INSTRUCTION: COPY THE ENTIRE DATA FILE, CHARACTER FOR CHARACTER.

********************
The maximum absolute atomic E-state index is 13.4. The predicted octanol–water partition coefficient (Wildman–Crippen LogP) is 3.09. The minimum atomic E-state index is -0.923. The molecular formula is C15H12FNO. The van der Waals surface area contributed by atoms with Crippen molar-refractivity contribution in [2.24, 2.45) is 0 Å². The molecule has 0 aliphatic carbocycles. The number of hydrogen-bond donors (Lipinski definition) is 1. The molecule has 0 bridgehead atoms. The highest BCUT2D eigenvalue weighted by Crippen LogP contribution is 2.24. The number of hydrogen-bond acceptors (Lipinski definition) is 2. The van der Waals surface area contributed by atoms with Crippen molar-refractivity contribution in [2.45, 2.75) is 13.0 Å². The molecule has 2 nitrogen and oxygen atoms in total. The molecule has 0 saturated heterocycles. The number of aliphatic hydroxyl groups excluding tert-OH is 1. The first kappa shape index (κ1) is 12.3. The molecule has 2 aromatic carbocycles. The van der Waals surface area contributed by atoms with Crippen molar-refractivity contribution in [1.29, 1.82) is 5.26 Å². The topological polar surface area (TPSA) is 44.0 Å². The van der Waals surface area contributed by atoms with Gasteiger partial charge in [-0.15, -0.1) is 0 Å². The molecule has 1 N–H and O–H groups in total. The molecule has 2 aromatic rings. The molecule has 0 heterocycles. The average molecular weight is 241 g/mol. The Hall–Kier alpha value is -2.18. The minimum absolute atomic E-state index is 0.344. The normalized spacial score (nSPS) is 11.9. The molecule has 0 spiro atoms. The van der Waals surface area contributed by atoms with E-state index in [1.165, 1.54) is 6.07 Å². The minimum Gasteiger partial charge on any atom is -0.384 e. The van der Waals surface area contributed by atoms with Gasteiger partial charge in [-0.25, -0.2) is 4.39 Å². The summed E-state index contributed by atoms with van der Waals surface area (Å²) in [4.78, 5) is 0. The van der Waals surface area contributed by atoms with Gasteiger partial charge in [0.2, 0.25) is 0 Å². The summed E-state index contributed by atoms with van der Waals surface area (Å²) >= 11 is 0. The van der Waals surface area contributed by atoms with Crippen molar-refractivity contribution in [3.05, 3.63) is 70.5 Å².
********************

The maximum absolute atomic E-state index is 13.4. The predicted octanol–water partition coefficient (Wildman–Crippen LogP) is 3.09. The minimum atomic E-state index is -0.923. The molecular formula is C15H12FNO. The van der Waals surface area contributed by atoms with Crippen molar-refractivity contribution in [2.24, 2.45) is 0 Å². The molecule has 0 aliphatic carbocycles. The number of hydrogen-bond donors (Lipinski definition) is 1. The molecule has 0 bridgehead atoms. The highest BCUT2D eigenvalue weighted by Crippen LogP contribution is 2.24. The number of hydrogen-bond acceptors (Lipinski definition) is 2. The van der Waals surface area contributed by atoms with Crippen molar-refractivity contribution in [2.45, 2.75) is 13.0 Å². The molecule has 2 nitrogen and oxygen atoms in total. The molecule has 0 saturated heterocycles. The number of aliphatic hydroxyl groups excluding tert-OH is 1. The first kappa shape index (κ1) is 12.3. The molecule has 2 aromatic carbocycles. The van der Waals surface area contributed by atoms with Crippen molar-refractivity contribution in [1.29, 1.82) is 5.26 Å². The topological polar surface area (TPSA) is 44.0 Å². The van der Waals surface area contributed by atoms with Gasteiger partial charge in [-0.15, -0.1) is 0 Å². The molecule has 1 N–H and O–H groups in total. The molecule has 2 aromatic rings. The molecule has 0 heterocycles. The average molecular weight is 241 g/mol. The Hall–Kier alpha value is -2.18. The minimum absolute atomic E-state index is 0.344. The normalized spacial score (nSPS) is 11.9. The molecule has 0 spiro atoms. The van der Waals surface area contributed by atoms with E-state index in [1.165, 1.54) is 6.07 Å². The minimum Gasteiger partial charge on any atom is -0.384 e. The van der Waals surface area contributed by atoms with Gasteiger partial charge in [-0.25, -0.2) is 4.39 Å². The summed E-state index contributed by atoms with van der Waals surface area (Å²) in [4.78, 5) is 0. The van der Waals surface area contributed by atoms with Gasteiger partial charge in [0.2, 0.25) is 0 Å². The summed E-state index contributed by atoms with van der Waals surface area (Å²) >= 11 is 0. The van der Waals surface area contributed by atoms with Crippen molar-refractivity contribution in [3.05, 3.63) is 70.5 Å².